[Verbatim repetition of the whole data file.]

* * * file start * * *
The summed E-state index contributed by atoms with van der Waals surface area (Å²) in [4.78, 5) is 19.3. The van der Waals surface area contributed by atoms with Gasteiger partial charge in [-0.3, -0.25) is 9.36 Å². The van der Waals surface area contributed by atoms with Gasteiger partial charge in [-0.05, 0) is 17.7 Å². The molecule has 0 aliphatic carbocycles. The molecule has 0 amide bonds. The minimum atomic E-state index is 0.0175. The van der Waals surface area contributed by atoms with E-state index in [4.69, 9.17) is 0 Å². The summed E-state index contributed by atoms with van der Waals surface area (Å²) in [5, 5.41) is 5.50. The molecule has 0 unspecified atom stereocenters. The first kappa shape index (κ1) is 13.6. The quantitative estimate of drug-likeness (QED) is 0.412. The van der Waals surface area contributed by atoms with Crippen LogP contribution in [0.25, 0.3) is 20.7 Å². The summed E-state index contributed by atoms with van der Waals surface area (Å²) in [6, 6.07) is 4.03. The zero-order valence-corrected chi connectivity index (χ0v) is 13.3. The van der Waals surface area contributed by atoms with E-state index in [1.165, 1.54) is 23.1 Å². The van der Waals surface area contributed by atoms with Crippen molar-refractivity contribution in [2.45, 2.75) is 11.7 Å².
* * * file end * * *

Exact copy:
The summed E-state index contributed by atoms with van der Waals surface area (Å²) in [4.78, 5) is 19.3. The van der Waals surface area contributed by atoms with Gasteiger partial charge in [-0.3, -0.25) is 9.36 Å². The van der Waals surface area contributed by atoms with Gasteiger partial charge in [-0.05, 0) is 17.7 Å². The molecule has 0 aliphatic carbocycles. The molecule has 0 amide bonds. The minimum atomic E-state index is 0.0175. The van der Waals surface area contributed by atoms with E-state index in [4.69, 9.17) is 0 Å². The summed E-state index contributed by atoms with van der Waals surface area (Å²) in [5, 5.41) is 5.50. The molecule has 0 unspecified atom stereocenters. The first kappa shape index (κ1) is 13.6. The quantitative estimate of drug-likeness (QED) is 0.412. The van der Waals surface area contributed by atoms with Crippen LogP contribution in [0.25, 0.3) is 20.7 Å². The summed E-state index contributed by atoms with van der Waals surface area (Å²) in [6, 6.07) is 4.03. The zero-order valence-corrected chi connectivity index (χ0v) is 13.3. The van der Waals surface area contributed by atoms with E-state index in [1.165, 1.54) is 23.1 Å². The van der Waals surface area contributed by atoms with Crippen molar-refractivity contribution in [2.45, 2.75) is 11.7 Å².